Last week, at a meeting of the Receptive Services Association of America, Jeffrey Stewart was reading my mind and speaking it out loud -- into a microphone, no less -- when he said, "Message matters, but messengers matter, as well."

Stewart, chief of staff and counselor to Loews Hotels CEO Jon Tisch, was on a panel that followed a keynote presentation by Geoff Freeman, executive director of the Discover America Partnership, about the partnership's ambitious agenda to influence public policy on behalf of the travel industry.

Freeman had identified three problems that the country faces and that he believes would benefit from a revision of travel-related policy:

  • The first problem is that inbound travel to the U.S. has declined.
  • The second is that America's image has deteriorated.
  • The third is that foreign support for the war on terror has slipped.
  • To illustrate the first problem, the decline in inbound tourism, Freeman graphically demonstrated how the U.S. was losing global market share and also how investment in tourism paid handsome dividends for the economy. For the second, he recounted a credible study that the partnership had commissioned, showing among other things that foreigners feared immigration officers more than they feared terrorism.

    Of the third concern, that foreign support for the war on terror has slipped, he said, "I'm not saying this is scientific, but it appears that image matters to foreign support for the war on terror. Where image declines, so does support."

    Right. Not scientific. Perhaps even a bit of sophistry. It strikes me that aspects of the war on terror itself (overly restrictive immigration policy, xenophobia, the war in Iraq) have contributed both to the erosion of America's image and decline in support for the war on terror. There's a linkage between the war on terror and America's image, but it may not be the relationship Freeman suggests.

    Freeman said that among the initiatives the partnership had undertaken to move its agenda forward was hiring Tom Ridge, former secretary of the Department of Homeland Security, as a consultant and lobbyist.

    Tom Ridge? The architect of the very immigration policies that Freeman had just said were perceived as "the world's worst entry process"?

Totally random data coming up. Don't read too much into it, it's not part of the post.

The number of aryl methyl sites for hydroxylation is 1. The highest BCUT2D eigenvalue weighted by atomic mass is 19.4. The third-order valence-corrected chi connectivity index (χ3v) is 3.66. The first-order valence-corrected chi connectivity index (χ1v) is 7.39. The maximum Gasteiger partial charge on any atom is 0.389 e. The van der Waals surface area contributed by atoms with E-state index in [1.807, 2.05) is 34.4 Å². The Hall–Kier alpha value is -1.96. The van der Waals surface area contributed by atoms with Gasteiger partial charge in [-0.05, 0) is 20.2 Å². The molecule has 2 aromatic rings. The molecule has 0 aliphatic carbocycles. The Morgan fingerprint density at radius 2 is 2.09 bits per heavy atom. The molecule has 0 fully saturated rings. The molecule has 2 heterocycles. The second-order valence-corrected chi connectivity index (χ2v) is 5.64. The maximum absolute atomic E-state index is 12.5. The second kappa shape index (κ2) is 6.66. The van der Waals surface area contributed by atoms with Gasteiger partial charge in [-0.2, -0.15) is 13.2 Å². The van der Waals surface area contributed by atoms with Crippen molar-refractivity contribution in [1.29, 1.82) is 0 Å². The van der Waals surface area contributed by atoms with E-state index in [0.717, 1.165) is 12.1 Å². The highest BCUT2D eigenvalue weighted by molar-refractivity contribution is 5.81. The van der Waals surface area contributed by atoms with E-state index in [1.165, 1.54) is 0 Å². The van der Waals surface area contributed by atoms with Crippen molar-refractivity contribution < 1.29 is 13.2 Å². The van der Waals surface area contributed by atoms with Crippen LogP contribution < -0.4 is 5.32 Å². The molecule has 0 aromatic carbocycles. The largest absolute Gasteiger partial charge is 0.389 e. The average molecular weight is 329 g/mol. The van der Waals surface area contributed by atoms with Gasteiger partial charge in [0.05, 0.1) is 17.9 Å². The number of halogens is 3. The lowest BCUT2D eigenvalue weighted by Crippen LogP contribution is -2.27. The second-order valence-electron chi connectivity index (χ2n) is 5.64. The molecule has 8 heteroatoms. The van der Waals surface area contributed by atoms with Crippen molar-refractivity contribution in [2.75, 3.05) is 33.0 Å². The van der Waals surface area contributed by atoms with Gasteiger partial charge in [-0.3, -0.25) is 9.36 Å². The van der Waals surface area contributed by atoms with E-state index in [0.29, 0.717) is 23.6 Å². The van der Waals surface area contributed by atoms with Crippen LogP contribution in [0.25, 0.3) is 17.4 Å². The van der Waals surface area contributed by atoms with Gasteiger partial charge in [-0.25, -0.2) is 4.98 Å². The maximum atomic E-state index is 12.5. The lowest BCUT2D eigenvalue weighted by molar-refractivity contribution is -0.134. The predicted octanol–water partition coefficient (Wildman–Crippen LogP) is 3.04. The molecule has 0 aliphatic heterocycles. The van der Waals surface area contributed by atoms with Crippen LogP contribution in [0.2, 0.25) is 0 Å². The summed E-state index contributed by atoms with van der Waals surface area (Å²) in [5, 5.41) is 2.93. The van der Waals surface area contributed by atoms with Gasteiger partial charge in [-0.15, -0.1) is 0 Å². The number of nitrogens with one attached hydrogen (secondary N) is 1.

I like Freeman, and I agree with the partnership's goals for policy change 100%. I understand that it helps any potential legislation these days to be positioned as helping in the war on terror. But I worry about the hiring of Ridge, particularly if he's lobbying on behalf of travel to a Congress that's notably unsympathetic to officials so strongly linked to the policies of the present administration.

    Freeman had also said that he had encouraged officials in the Departments of State and Homeland Security to counter negative foreign perceptions of our immigration process by pitching the news media stories that tout improvements.

    It was while addressing this subject -- that the government can effectively correct negative perceptions about the entry process -- that Stewart, on a panel following the speech, asserted, "Message matters, but messengers matter, as well."

    He expressed doubts that administration officials were the most credible voices to reassure potential visitors.

    When the panel ended, I asked Stewart whether he would include Ridge in his cautionary message about messengers mattering.

    "He's not necessarily the guy to tell the world that everything's warm and fuzzy," Stewart said. "But he can be effective with policymakers. It'll take many individuals and approaches."

    Stewart's boss, Tisch, is the most politically astute executive in the travel industry, and I'll defer to the opinion of his counselor. Still, I'm of two minds. I think Freeman's economic-based approach and the study on travelers' perception of America are brilliant and persuasive tools. I'm willing to take a wait-and-see position on Ridge, and who knows? Freeman's version of the linkage between America's image and the war on terror may actually find purchase in Congress.

    But, while it's true that it takes many individuals and approaches to pass legislation, it should be noted that the political winds shifted last November.

    I hope Freeman is keeping an eye on the weather vane.


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